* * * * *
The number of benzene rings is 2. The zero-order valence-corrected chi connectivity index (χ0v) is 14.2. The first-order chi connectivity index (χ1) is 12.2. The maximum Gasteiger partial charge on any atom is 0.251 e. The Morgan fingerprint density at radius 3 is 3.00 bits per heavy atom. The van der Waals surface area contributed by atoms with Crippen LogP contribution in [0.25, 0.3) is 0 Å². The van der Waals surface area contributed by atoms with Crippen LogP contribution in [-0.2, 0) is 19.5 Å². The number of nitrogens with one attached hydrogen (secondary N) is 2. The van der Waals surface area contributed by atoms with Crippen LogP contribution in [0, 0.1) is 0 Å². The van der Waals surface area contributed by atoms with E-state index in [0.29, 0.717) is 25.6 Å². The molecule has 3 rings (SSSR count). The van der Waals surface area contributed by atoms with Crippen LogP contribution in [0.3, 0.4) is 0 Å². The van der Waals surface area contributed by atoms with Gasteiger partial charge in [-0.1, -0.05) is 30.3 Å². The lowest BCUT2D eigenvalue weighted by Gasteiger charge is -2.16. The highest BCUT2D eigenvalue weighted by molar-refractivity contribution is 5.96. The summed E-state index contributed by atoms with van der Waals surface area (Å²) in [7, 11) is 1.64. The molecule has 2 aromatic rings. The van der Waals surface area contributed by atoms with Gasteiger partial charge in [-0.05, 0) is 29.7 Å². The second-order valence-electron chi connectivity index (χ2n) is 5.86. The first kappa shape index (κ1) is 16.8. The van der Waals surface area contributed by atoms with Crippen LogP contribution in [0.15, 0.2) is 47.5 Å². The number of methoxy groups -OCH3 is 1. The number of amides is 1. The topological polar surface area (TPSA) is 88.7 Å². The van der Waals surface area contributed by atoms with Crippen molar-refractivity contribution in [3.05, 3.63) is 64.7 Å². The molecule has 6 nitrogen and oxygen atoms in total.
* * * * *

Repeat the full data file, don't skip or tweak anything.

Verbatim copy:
The number of benzene rings is 2. The zero-order valence-corrected chi connectivity index (χ0v) is 14.2. The first-order chi connectivity index (χ1) is 12.2. The maximum Gasteiger partial charge on any atom is 0.251 e. The Morgan fingerprint density at radius 3 is 3.00 bits per heavy atom. The van der Waals surface area contributed by atoms with Crippen LogP contribution in [0.25, 0.3) is 0 Å². The van der Waals surface area contributed by atoms with Crippen LogP contribution in [-0.2, 0) is 19.5 Å². The number of nitrogens with one attached hydrogen (secondary N) is 2. The van der Waals surface area contributed by atoms with Crippen LogP contribution in [0, 0.1) is 0 Å². The van der Waals surface area contributed by atoms with E-state index in [0.29, 0.717) is 25.6 Å². The molecule has 3 rings (SSSR count). The van der Waals surface area contributed by atoms with Crippen LogP contribution in [0.3, 0.4) is 0 Å². The van der Waals surface area contributed by atoms with Gasteiger partial charge in [-0.1, -0.05) is 30.3 Å². The lowest BCUT2D eigenvalue weighted by Gasteiger charge is -2.16. The highest BCUT2D eigenvalue weighted by molar-refractivity contribution is 5.96. The summed E-state index contributed by atoms with van der Waals surface area (Å²) in [7, 11) is 1.64. The molecule has 2 aromatic rings. The van der Waals surface area contributed by atoms with Gasteiger partial charge in [-0.05, 0) is 29.7 Å². The second-order valence-electron chi connectivity index (χ2n) is 5.86. The first kappa shape index (κ1) is 16.8. The van der Waals surface area contributed by atoms with Crippen LogP contribution in [0.15, 0.2) is 47.5 Å². The number of methoxy groups -OCH3 is 1. The number of amides is 1. The topological polar surface area (TPSA) is 88.7 Å². The van der Waals surface area contributed by atoms with Crippen molar-refractivity contribution in [3.05, 3.63) is 64.7 Å². The molecule has 6 nitrogen and oxygen atoms in total.